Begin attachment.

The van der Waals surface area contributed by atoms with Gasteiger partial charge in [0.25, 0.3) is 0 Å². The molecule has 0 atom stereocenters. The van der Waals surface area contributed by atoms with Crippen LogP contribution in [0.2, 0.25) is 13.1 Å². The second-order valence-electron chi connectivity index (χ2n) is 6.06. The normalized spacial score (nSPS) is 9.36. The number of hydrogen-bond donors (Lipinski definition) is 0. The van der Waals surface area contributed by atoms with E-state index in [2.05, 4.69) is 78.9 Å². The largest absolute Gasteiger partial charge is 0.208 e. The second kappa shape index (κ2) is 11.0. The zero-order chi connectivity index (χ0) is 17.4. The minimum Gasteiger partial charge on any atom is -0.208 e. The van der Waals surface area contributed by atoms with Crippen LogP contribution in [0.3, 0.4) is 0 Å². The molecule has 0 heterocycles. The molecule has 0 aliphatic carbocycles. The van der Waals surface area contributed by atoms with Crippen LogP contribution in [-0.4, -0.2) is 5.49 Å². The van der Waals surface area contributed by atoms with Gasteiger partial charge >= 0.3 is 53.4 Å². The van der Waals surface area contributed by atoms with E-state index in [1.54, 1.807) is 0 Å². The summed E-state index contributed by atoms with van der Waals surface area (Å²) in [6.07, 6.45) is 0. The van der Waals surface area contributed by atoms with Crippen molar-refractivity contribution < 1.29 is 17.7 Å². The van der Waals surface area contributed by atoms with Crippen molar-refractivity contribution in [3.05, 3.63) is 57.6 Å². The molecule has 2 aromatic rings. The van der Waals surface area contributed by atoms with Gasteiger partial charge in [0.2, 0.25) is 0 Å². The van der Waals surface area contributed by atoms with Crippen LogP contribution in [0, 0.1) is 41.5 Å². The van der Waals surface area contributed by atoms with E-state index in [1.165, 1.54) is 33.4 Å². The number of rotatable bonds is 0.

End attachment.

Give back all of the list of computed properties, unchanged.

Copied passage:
The van der Waals surface area contributed by atoms with Gasteiger partial charge in [0.25, 0.3) is 0 Å². The molecule has 0 atom stereocenters. The van der Waals surface area contributed by atoms with Crippen LogP contribution in [0.2, 0.25) is 13.1 Å². The second-order valence-electron chi connectivity index (χ2n) is 6.06. The normalized spacial score (nSPS) is 9.36. The number of hydrogen-bond donors (Lipinski definition) is 0. The van der Waals surface area contributed by atoms with E-state index in [2.05, 4.69) is 78.9 Å². The largest absolute Gasteiger partial charge is 0.208 e. The second kappa shape index (κ2) is 11.0. The zero-order chi connectivity index (χ0) is 17.4. The minimum Gasteiger partial charge on any atom is -0.208 e. The van der Waals surface area contributed by atoms with Crippen LogP contribution in [0.3, 0.4) is 0 Å². The molecule has 0 heterocycles. The molecule has 0 aliphatic carbocycles. The van der Waals surface area contributed by atoms with Crippen LogP contribution in [-0.4, -0.2) is 5.49 Å². The van der Waals surface area contributed by atoms with Gasteiger partial charge >= 0.3 is 53.4 Å². The van der Waals surface area contributed by atoms with E-state index in [1.54, 1.807) is 0 Å². The summed E-state index contributed by atoms with van der Waals surface area (Å²) in [6.07, 6.45) is 0. The van der Waals surface area contributed by atoms with Crippen molar-refractivity contribution < 1.29 is 17.7 Å². The van der Waals surface area contributed by atoms with Crippen molar-refractivity contribution in [3.05, 3.63) is 57.6 Å². The molecule has 2 aromatic rings. The van der Waals surface area contributed by atoms with Gasteiger partial charge in [0.2, 0.25) is 0 Å². The van der Waals surface area contributed by atoms with Crippen LogP contribution in [0, 0.1) is 41.5 Å². The van der Waals surface area contributed by atoms with E-state index in [1.165, 1.54) is 33.4 Å². The number of rotatable bonds is 0.